Credit: Facebook / San José State University
Jason Hawkins
This story has been updated to include a statement from Jason Hawkins and a reply from the Plumas County superintendent of Schools.

Quincy Junior-Senior High School’s athletic director in Plumas County is expected to return to work Tuesday after an investigation found nothing wrong with his hiring in 2018, the Plumas Unified School district announced late Monday.

The athletic director, Jason Hawkins, was placed on paid leave in September after EdSource reported he had resigned as San Jose State’s baseball coach in early 2018 following an investigative finding that he had sexually harassed his players there and referred to a Black player with a highly offensive racial slur.

The district hired an outside law firm that investigated “any allegations made against Hawkins and the hiring practices in place during that time,” Superintendent William Roderick wrote in a statement. “There were no findings against Plumas Unified School District or Mr. Hawkins.”

The allegations that led to the suspension were not disclosed. Roderick said Monday night that he could not answer questions on the matter without first talking to the district’s lawyers.

“I have learned from my past mistakes and am committed to not making the same mistakes again,” Hawkins wrote in an email to EdSource on Monday night. He added that he looked “forward to continuing to serve the amazing students and parents of Quincy Junior/Senior High School and working with its wonderful staff members.”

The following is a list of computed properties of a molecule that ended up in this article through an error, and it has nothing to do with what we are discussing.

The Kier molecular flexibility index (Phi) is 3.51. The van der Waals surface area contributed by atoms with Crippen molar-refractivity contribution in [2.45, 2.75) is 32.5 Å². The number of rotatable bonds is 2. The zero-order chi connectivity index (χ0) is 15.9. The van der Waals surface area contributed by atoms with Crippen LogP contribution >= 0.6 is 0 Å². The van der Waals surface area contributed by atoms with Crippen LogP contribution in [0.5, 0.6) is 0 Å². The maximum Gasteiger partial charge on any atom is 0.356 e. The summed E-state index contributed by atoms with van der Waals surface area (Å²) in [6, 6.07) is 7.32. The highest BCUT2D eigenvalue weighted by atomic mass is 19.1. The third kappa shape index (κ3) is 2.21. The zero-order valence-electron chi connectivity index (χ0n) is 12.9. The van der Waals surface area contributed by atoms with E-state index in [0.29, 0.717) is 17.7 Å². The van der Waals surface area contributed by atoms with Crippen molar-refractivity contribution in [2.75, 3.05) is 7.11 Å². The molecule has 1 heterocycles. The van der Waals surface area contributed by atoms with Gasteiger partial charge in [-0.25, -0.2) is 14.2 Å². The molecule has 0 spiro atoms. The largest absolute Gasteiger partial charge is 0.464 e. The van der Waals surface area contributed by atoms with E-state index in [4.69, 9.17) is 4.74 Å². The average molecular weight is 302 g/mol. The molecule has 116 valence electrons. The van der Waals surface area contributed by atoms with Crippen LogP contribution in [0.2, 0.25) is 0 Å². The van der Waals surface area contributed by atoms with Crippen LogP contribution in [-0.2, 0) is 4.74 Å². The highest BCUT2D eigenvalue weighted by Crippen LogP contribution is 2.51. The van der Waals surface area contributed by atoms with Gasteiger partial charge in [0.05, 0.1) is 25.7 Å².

A San Jose State spokesperson told EdSource in September that the university’s personnel office had no record of receiving a request for a reference or employment check from the Plumas Unified School District about Hawkins.

The university’s investigation of Hawkins began on July 31, 2018, when an assistant coach Hawkins had hired the year before filed a workplace grievance against him. Hawkins, investigators found, had routinely told his players raunchy sex jokes, even ones about his own wife. He claimed it was his way of loosening up the team before games.

Other times he’d make one of the players the butt of the joke, naming them. He also talked about people having sex with animals, the report said.

“The student-athletes believed it was inappropriate for (Hawkins) to speak in a sexual way,” investigators wrote.

After a Black player hit a home run, Hawkins yelled the highly offensive slur.

The player “stated he was shocked by the comment and felt he had no choice but to tell (Hawkins) it was ‘all good’ because he wanted to play,” an investigator wrote.

Hawkins was also found to have made derogatory racial remarks about Asian and Latino players. His jokes often involved women and LBGTQ people, investigators found.

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